Irregular verbs (I)So far, you only got to know one irregular verb namely the verb "sein" (to be). In fact, sein is the most irregular verb in German (and probably in most other languages, too).
In German, we can define four classes of irregular verbs:
1) sein (to be)
2) verbs irregular in the all singular forms
3) irregular verbs with stem change e->i or e->ie
4) irregular verbs with stem change a->ä
You already know the first class (the verb "sein" = to be). You also already know two members of the second class namely the two auxiliaries "werden" (will; future tense) and "möchten" (would like).
On the previous page, we confronted you with the following new irregular verbs, which also belong to the second class and which are also auxiliaries like "werden" and "möchten":
- müssen (must)
- sollen (shall) and
- haben (to have)
We will now add yet another irregular verb to this list:
- wollen (to want)
and then look at how these four new irregular verbs are conjugated. To make it a little easier for you to memorize the irregular forms of these new verbs, the following rule might help you:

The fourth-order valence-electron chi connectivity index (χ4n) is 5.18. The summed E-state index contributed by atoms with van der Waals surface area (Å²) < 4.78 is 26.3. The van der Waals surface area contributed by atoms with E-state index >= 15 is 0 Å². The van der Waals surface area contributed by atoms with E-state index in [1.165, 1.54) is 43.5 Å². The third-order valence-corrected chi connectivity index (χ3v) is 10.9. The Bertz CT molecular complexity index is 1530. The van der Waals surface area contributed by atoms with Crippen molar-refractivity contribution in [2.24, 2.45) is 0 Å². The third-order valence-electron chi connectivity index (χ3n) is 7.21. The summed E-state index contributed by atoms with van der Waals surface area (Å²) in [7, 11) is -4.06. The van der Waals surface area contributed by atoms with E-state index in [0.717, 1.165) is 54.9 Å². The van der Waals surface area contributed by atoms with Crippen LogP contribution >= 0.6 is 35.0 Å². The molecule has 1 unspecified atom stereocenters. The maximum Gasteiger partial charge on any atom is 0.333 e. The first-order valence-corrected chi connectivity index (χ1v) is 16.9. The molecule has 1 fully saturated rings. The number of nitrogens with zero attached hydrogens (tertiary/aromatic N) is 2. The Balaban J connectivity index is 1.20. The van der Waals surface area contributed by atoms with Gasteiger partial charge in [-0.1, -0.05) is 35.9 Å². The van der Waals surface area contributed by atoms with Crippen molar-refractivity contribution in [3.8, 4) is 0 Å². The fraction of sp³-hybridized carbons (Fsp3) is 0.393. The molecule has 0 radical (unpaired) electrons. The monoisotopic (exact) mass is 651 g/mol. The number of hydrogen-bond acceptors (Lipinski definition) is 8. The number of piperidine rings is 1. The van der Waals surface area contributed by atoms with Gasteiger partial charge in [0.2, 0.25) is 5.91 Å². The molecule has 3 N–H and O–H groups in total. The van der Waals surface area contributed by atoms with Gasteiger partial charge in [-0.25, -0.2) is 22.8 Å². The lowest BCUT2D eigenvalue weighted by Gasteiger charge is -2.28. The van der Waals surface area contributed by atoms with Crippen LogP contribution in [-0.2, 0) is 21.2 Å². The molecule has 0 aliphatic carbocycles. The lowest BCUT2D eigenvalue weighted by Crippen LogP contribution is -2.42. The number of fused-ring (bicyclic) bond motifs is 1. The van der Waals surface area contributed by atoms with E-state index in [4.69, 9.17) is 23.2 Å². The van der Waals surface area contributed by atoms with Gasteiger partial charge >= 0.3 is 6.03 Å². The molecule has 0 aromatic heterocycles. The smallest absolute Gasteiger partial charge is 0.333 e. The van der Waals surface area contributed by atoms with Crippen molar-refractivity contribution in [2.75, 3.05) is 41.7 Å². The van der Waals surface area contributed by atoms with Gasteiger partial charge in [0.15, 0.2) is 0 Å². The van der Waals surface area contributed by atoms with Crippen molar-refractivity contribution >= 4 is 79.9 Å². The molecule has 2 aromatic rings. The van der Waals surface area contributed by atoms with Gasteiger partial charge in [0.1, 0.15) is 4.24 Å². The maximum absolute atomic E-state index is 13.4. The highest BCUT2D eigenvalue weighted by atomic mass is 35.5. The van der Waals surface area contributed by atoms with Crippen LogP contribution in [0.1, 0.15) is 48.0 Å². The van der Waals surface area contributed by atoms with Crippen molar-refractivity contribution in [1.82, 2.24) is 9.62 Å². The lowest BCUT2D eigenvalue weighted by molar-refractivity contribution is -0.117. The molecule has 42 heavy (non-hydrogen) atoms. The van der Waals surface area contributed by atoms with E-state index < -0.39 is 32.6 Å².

We will now look at all the four irregular verbs from above. Please pay attention to the plural forms as you will see that they are completely regular. So actually, you only have to memorize the three singular forms of each of these new verbs.
haben (to have)
wollen (to want)
Did you notice that the plural forms of these verbs are completely regular? Also, like for regular verbs, the forms for "wir" and "sie" (they) are the same as the infinitives of these verbs.
There are a few more verbs that belong to this second class of irregular verbs (e.g. "wissen" = to know), but we will deal with those in another lesson.
Let's rather do some exercises now on what we just learned.
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